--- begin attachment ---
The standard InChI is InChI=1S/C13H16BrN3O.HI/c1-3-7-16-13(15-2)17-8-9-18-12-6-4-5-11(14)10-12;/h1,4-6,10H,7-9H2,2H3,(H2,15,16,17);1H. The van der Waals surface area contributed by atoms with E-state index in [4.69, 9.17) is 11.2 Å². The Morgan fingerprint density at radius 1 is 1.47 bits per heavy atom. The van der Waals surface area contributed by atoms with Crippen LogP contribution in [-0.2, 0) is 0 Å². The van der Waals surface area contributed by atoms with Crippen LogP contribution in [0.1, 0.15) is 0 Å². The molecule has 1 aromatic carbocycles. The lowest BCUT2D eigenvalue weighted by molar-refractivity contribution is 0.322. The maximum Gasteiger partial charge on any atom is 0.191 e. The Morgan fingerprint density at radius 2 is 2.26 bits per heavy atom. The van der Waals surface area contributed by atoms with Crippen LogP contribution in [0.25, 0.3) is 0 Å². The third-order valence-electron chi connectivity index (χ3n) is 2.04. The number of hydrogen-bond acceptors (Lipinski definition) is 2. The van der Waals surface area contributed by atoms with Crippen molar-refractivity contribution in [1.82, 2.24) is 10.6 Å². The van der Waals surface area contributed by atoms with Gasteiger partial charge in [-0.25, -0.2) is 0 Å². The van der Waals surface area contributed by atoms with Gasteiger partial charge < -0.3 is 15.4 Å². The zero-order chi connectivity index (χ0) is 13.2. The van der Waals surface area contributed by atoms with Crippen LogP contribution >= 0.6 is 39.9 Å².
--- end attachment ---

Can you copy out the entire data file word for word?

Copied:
The standard InChI is InChI=1S/C13H16BrN3O.HI/c1-3-7-16-13(15-2)17-8-9-18-12-6-4-5-11(14)10-12;/h1,4-6,10H,7-9H2,2H3,(H2,15,16,17);1H. The van der Waals surface area contributed by atoms with E-state index in [4.69, 9.17) is 11.2 Å². The Morgan fingerprint density at radius 1 is 1.47 bits per heavy atom. The van der Waals surface area contributed by atoms with Crippen LogP contribution in [-0.2, 0) is 0 Å². The van der Waals surface area contributed by atoms with Crippen LogP contribution in [0.1, 0.15) is 0 Å². The molecule has 1 aromatic carbocycles. The lowest BCUT2D eigenvalue weighted by molar-refractivity contribution is 0.322. The maximum Gasteiger partial charge on any atom is 0.191 e. The Morgan fingerprint density at radius 2 is 2.26 bits per heavy atom. The van der Waals surface area contributed by atoms with Crippen LogP contribution in [0.25, 0.3) is 0 Å². The third-order valence-electron chi connectivity index (χ3n) is 2.04. The number of hydrogen-bond acceptors (Lipinski definition) is 2. The van der Waals surface area contributed by atoms with Crippen molar-refractivity contribution in [1.82, 2.24) is 10.6 Å². The van der Waals surface area contributed by atoms with Gasteiger partial charge in [-0.25, -0.2) is 0 Å². The van der Waals surface area contributed by atoms with Gasteiger partial charge < -0.3 is 15.4 Å². The zero-order chi connectivity index (χ0) is 13.2. The van der Waals surface area contributed by atoms with Crippen LogP contribution >= 0.6 is 39.9 Å².